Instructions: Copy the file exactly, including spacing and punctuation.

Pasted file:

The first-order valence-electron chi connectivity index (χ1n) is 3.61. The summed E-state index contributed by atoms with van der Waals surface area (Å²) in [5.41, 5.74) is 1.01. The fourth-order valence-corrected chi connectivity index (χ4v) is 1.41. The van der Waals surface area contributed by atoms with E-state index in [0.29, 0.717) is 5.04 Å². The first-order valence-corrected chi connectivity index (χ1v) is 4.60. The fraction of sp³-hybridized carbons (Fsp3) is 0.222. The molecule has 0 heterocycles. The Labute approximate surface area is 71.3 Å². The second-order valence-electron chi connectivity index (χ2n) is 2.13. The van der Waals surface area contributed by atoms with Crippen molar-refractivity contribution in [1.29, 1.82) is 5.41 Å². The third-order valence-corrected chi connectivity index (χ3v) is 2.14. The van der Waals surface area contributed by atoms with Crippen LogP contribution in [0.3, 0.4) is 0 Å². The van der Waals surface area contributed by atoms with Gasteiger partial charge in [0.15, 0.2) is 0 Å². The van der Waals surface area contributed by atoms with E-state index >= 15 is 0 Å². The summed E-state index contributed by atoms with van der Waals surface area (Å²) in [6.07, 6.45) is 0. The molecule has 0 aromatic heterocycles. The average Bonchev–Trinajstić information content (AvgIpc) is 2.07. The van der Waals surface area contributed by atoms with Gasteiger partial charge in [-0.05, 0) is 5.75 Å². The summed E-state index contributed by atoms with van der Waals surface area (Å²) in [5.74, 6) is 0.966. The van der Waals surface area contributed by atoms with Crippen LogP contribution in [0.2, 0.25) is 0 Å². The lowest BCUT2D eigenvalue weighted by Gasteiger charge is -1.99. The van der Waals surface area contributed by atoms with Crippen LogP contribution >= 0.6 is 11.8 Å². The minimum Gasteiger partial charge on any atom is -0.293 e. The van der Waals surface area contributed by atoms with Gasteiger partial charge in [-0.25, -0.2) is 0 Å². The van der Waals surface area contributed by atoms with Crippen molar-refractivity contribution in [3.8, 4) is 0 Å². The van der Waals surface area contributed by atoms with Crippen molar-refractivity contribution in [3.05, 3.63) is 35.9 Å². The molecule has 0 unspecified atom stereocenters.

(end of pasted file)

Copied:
The first-order valence-electron chi connectivity index (χ1n) is 3.61. The summed E-state index contributed by atoms with van der Waals surface area (Å²) in [5.41, 5.74) is 1.01. The fourth-order valence-corrected chi connectivity index (χ4v) is 1.41. The van der Waals surface area contributed by atoms with E-state index in [0.29, 0.717) is 5.04 Å². The first-order valence-corrected chi connectivity index (χ1v) is 4.60. The fraction of sp³-hybridized carbons (Fsp3) is 0.222. The molecule has 0 heterocycles. The Labute approximate surface area is 71.3 Å². The second-order valence-electron chi connectivity index (χ2n) is 2.13. The van der Waals surface area contributed by atoms with Crippen molar-refractivity contribution in [1.29, 1.82) is 5.41 Å². The third-order valence-corrected chi connectivity index (χ3v) is 2.14. The van der Waals surface area contributed by atoms with Crippen LogP contribution in [0.3, 0.4) is 0 Å². The van der Waals surface area contributed by atoms with Gasteiger partial charge in [0.15, 0.2) is 0 Å². The van der Waals surface area contributed by atoms with E-state index >= 15 is 0 Å². The summed E-state index contributed by atoms with van der Waals surface area (Å²) in [6.07, 6.45) is 0. The molecule has 0 aromatic heterocycles. The average Bonchev–Trinajstić information content (AvgIpc) is 2.07. The van der Waals surface area contributed by atoms with Gasteiger partial charge in [-0.05, 0) is 5.75 Å². The summed E-state index contributed by atoms with van der Waals surface area (Å²) in [5.74, 6) is 0.966. The van der Waals surface area contributed by atoms with Crippen LogP contribution in [0.2, 0.25) is 0 Å². The lowest BCUT2D eigenvalue weighted by Gasteiger charge is -1.99. The van der Waals surface area contributed by atoms with Crippen LogP contribution >= 0.6 is 11.8 Å². The minimum Gasteiger partial charge on any atom is -0.293 e. The van der Waals surface area contributed by atoms with Gasteiger partial charge in [-0.25, -0.2) is 0 Å². The van der Waals surface area contributed by atoms with Crippen molar-refractivity contribution in [3.8, 4) is 0 Å². The van der Waals surface area contributed by atoms with Crippen molar-refractivity contribution in [3.05, 3.63) is 35.9 Å². The molecule has 0 unspecified atom stereocenters.